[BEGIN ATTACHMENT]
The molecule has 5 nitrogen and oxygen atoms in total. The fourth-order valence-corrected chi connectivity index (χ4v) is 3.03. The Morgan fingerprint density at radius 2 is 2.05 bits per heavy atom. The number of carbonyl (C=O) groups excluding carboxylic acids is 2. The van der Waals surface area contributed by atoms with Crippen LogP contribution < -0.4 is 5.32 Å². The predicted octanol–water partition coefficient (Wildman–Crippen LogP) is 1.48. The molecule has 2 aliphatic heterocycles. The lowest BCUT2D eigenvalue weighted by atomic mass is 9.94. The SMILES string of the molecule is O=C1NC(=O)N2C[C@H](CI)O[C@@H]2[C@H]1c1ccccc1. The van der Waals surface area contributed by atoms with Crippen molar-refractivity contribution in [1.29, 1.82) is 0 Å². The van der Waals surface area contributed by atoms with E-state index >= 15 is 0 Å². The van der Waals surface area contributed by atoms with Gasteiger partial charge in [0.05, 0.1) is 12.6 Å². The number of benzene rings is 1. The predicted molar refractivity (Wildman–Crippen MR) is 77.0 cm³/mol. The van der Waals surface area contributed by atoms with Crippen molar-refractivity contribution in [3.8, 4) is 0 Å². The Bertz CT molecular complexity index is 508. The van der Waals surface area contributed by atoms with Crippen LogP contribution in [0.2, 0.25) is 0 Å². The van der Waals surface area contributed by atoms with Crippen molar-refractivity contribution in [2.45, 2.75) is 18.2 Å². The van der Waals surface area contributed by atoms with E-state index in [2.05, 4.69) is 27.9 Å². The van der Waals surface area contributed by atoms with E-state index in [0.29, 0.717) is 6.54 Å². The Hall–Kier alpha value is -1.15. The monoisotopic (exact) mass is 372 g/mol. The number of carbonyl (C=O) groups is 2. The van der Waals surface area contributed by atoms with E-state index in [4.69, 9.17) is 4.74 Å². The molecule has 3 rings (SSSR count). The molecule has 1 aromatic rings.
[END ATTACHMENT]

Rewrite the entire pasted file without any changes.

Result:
The molecule has 5 nitrogen and oxygen atoms in total. The fourth-order valence-corrected chi connectivity index (χ4v) is 3.03. The Morgan fingerprint density at radius 2 is 2.05 bits per heavy atom. The number of carbonyl (C=O) groups excluding carboxylic acids is 2. The van der Waals surface area contributed by atoms with Crippen LogP contribution < -0.4 is 5.32 Å². The predicted octanol–water partition coefficient (Wildman–Crippen LogP) is 1.48. The molecule has 2 aliphatic heterocycles. The lowest BCUT2D eigenvalue weighted by atomic mass is 9.94. The SMILES string of the molecule is O=C1NC(=O)N2C[C@H](CI)O[C@@H]2[C@H]1c1ccccc1. The van der Waals surface area contributed by atoms with Crippen molar-refractivity contribution in [1.29, 1.82) is 0 Å². The van der Waals surface area contributed by atoms with E-state index >= 15 is 0 Å². The van der Waals surface area contributed by atoms with Gasteiger partial charge in [0.05, 0.1) is 12.6 Å². The number of benzene rings is 1. The predicted molar refractivity (Wildman–Crippen MR) is 77.0 cm³/mol. The van der Waals surface area contributed by atoms with Crippen molar-refractivity contribution in [3.8, 4) is 0 Å². The Bertz CT molecular complexity index is 508. The van der Waals surface area contributed by atoms with Crippen LogP contribution in [0.2, 0.25) is 0 Å². The van der Waals surface area contributed by atoms with Crippen molar-refractivity contribution in [2.45, 2.75) is 18.2 Å². The van der Waals surface area contributed by atoms with E-state index in [2.05, 4.69) is 27.9 Å². The van der Waals surface area contributed by atoms with E-state index in [0.29, 0.717) is 6.54 Å². The Hall–Kier alpha value is -1.15. The monoisotopic (exact) mass is 372 g/mol. The number of carbonyl (C=O) groups is 2. The van der Waals surface area contributed by atoms with E-state index in [4.69, 9.17) is 4.74 Å². The molecule has 3 rings (SSSR count). The molecule has 1 aromatic rings.